He didn’t usually watch T.V - he’d usually had more interesting things to do with his ex than watch T.V. - and he hadn’t seen this show for years. Now her remembered why. It was awful. Except for those “Lolly Dollies”, those gorgeous girls who posed and pirouetted throughout the show, handing bundles of fake cash around. He had the sound turned off.Their legs were just as long and their outfits just as skimpy without it.
“Wouldn’t mind an evening in with that one!” Ray lusted to himself. Being on his own didn’t suit his constitution at all. He wondered how priests managed.
Then his thoughts wandered to the new lass who’d started at his factory the week before.
Ray hadn’t managed to speak to her yet, partly because until two days ago he’d been half of a pair and Patsy would have killed him stone dead, and partly because the opportunity hadn’t yet arisen. He resolved to create an opportunity the next day.
As it turned out, he was out of luck.
“You’re jokin’ mate!” Tommy Stiffin laughed out loud, “you and young Shelly? No chance mate! She’s right partic’lar.”
“Just because she blew you out doesn’t make her particular, Tommy. It just means she isn’t into bestiality. She probably prefers someone who can trace their family tree back to the apes, instead of forward to them.”
“Aye, well, you can laugh, Raymond mate, but she’s way out of your league.”
“She’s not been out with any of the lads off the shopfloor,” young Martin piped up, “an’ rumour has it that she even blew out the M.D. hisself!”
“Well that puts the top-hat on it!” Tommy shrugged. “If Mr.All Teeth and Tan can’t get into her knickers, then you’ve no chance Raymond lad. Tenner says so.”
At that, Ray’s ears pricked up. Next to a pretty girl, he couldn’t resist a bet.
“You are on Tom. Tenner says I’ll have her knickers off by the end of the month.”
“...the end of the month...?”
“...well, it was you who said she had class!” Ray grinned.
A fortnight later and Ray was rubbing his hands with glee. He’d managed to talk to her two days after the bet was placed but hadn’t wanted to frighten her off by rushing things and so had gone very easy with her.
He’d given her the `broken-hearted and off women’ routine and she’d swallowed it hook, line and sinker. What’s more she’d opened up to him to a surprising extent.
He should have guessed it by her appearance really. Tall, red-gold hair, huge hazel eyes and endless, shapely legs. She’d told him she was interested in modelling. She’d done quite a bit of it by the sounds of it, but truth to tell, he hadn’t really listened to her droning on.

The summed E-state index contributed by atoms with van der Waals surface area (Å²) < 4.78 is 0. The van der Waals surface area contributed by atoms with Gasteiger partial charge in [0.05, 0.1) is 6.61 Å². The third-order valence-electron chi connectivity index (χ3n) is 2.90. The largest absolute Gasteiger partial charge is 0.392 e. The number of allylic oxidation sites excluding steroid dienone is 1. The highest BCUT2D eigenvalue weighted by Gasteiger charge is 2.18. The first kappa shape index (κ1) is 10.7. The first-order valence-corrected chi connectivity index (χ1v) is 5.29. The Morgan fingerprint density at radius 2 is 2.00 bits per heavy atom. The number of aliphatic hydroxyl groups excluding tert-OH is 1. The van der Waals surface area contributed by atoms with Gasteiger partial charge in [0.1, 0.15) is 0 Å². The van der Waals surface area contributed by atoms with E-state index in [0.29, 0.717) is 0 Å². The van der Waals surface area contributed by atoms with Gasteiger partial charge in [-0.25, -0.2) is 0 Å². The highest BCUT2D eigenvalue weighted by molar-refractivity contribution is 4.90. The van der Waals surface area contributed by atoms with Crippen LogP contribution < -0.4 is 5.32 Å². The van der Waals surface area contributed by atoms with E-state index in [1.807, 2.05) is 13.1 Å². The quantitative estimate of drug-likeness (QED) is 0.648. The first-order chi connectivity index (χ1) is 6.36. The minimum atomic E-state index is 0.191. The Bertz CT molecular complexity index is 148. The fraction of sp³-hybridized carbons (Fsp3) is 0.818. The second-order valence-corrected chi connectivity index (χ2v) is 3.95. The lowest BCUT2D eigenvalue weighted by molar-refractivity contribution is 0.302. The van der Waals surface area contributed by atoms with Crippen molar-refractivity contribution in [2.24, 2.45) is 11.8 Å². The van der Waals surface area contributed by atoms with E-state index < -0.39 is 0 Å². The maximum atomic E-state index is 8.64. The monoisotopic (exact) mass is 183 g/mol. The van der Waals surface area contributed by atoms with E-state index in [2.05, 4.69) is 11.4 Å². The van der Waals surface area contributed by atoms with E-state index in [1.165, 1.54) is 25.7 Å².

Her body was superb, but what a voice! She had the most boring monotone he’d ever heard, but that was okay. You didn’t listen to the wind in the chimney when you had your poker in the hearth!
“Well Raymond,” a big hand smacked him on the shoulder. “You won that tenner yet? Time is running by, you know.”
“Very soon Tom lad,” Ray’s tone was confident, “very soon indeed! She’s taking me with her on a modelling session and it sounds very promising!” Ray winked and smiled a mischievous smile.
“Cor!” Young Martin was impressed. “I’ve read about them modelling sessions in the Sunday Star an’ they can get quite steamy! Gaggin’ for it, them model girls!”
Suddenly noticing the way both older men were looking at him, Martin put his tongue away, stopped drooling and continued, “or so I’ve read , anyway.”
Tommy shook his head, “I have to hand it to you Raymond, I never thought you’d get even this far with yon lass. But you still haven’t won the bet.”
“There’s always tomorrow night though, Tom. There’s always tomorrow night.”
Ray had arranged to meet Shelly outside the hall where the modelling session was booked. No point in travelling halfway across town to pick her up.
When he got to the address, he was surprised to find a modest community centre type hall. But he supposed they rented out rooms to anyone for a fee and this seemed to borne out by a swarm of young bumble-bees in tap shoes who nearly had him off his feet on their way into a dress rehearsal.
He waited outside for ten minutes and was about to give up and leave when a bus pulled up at the stop and disgorged the object of his lust. At least, he thought it was Shelly.
She was wearing old jeans and a sloppy-joe jumper, complete with paint splashes, a pair of wire-rimmed glasses and not a scrap of make-up. Her hair was pulled back into a scrunch and she was carrying a huge vanity case.
Ah well, he supposed she had all her stuff in the case, but he didn’t see any clothes or costumes and the bag wasn’t big enough for those.
His mind lit up! Perhaps it was nude modelling! Yes, he’d read all about that! The girls wore their loosest, sloppiest clothes so not to leave unwanted marks on their delicate skin. His grin was as wide as a sunrise!
“Oh hullo Ray,” Shelly’s monotone belied her smile. She seemed glad to see him. I’m sorry I’m a bit late, a bus was off, so I missed my connection.”
“That’s okay. Better late than never.”
“That’s what I like about you Ray, you’re so easy-going. There’s no pressure from you. Honest, some of the blokes I meet have only one thing on their mind. It’s nice just to relax and be myself for a change.”
They made their way to a small room down one of the passages and Ray was taken aback when there were about eight or nine other people there too.
“Come on Ray,” urged Shelly, “grab that table close to the front. You might even want to join in you know. A lot of people don’t know they’re artistic until they try.”
Ray was beginning to wonder what kind of orgy he’d let himself in for . “Oh no. I don’t think...”
“Go on! I’d bet you’d be really good. You’ve such sensitive fingers, I bet you’d get the best out of the models.”
Shelly heaved her case up on to the table and started emptying the contents.
Brushes, palettes of colour, small boxes of shredded paper poking out of them.
I can see you’ve nothing with you so you can borrow anything of mine you need and you can always buy stuff from Bryan very cheaply...”
By this time Ray was totally confused.
“I modelled this last week and Bryan said it was very good for an amateur.
Ray was looking down on a small, half-painted metal figure of a dragon being assailed by even smaller man-like creatures.
“I haven’t quite got the hang of the Orcs yet, but Bryan says my modelling has great potential.”
Ray knew just how the dragon felt.